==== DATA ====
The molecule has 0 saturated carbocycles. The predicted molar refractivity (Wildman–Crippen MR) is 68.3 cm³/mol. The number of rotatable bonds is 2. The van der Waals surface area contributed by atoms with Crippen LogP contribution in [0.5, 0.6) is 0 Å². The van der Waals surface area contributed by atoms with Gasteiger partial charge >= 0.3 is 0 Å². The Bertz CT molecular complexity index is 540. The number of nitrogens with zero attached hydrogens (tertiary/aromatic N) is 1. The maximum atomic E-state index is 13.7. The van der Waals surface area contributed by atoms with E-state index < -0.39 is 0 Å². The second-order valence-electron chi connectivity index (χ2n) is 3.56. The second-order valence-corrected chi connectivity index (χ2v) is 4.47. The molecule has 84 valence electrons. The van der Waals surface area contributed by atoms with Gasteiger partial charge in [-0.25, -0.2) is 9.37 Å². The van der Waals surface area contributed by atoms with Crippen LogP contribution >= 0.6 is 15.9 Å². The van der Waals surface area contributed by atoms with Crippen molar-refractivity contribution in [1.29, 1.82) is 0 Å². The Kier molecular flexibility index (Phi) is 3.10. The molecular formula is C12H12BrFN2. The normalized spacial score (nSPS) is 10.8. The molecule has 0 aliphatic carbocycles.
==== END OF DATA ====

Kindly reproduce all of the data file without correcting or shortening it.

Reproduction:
The molecule has 0 saturated carbocycles. The predicted molar refractivity (Wildman–Crippen MR) is 68.3 cm³/mol. The number of rotatable bonds is 2. The van der Waals surface area contributed by atoms with Crippen LogP contribution in [0.5, 0.6) is 0 Å². The van der Waals surface area contributed by atoms with Gasteiger partial charge >= 0.3 is 0 Å². The Bertz CT molecular complexity index is 540. The number of nitrogens with zero attached hydrogens (tertiary/aromatic N) is 1. The maximum atomic E-state index is 13.7. The van der Waals surface area contributed by atoms with E-state index < -0.39 is 0 Å². The second-order valence-electron chi connectivity index (χ2n) is 3.56. The second-order valence-corrected chi connectivity index (χ2v) is 4.47. The molecule has 84 valence electrons. The van der Waals surface area contributed by atoms with Gasteiger partial charge in [-0.25, -0.2) is 9.37 Å². The van der Waals surface area contributed by atoms with Crippen LogP contribution >= 0.6 is 15.9 Å². The van der Waals surface area contributed by atoms with Crippen molar-refractivity contribution in [1.29, 1.82) is 0 Å². The Kier molecular flexibility index (Phi) is 3.10. The molecular formula is C12H12BrFN2. The normalized spacial score (nSPS) is 10.8. The molecule has 0 aliphatic carbocycles.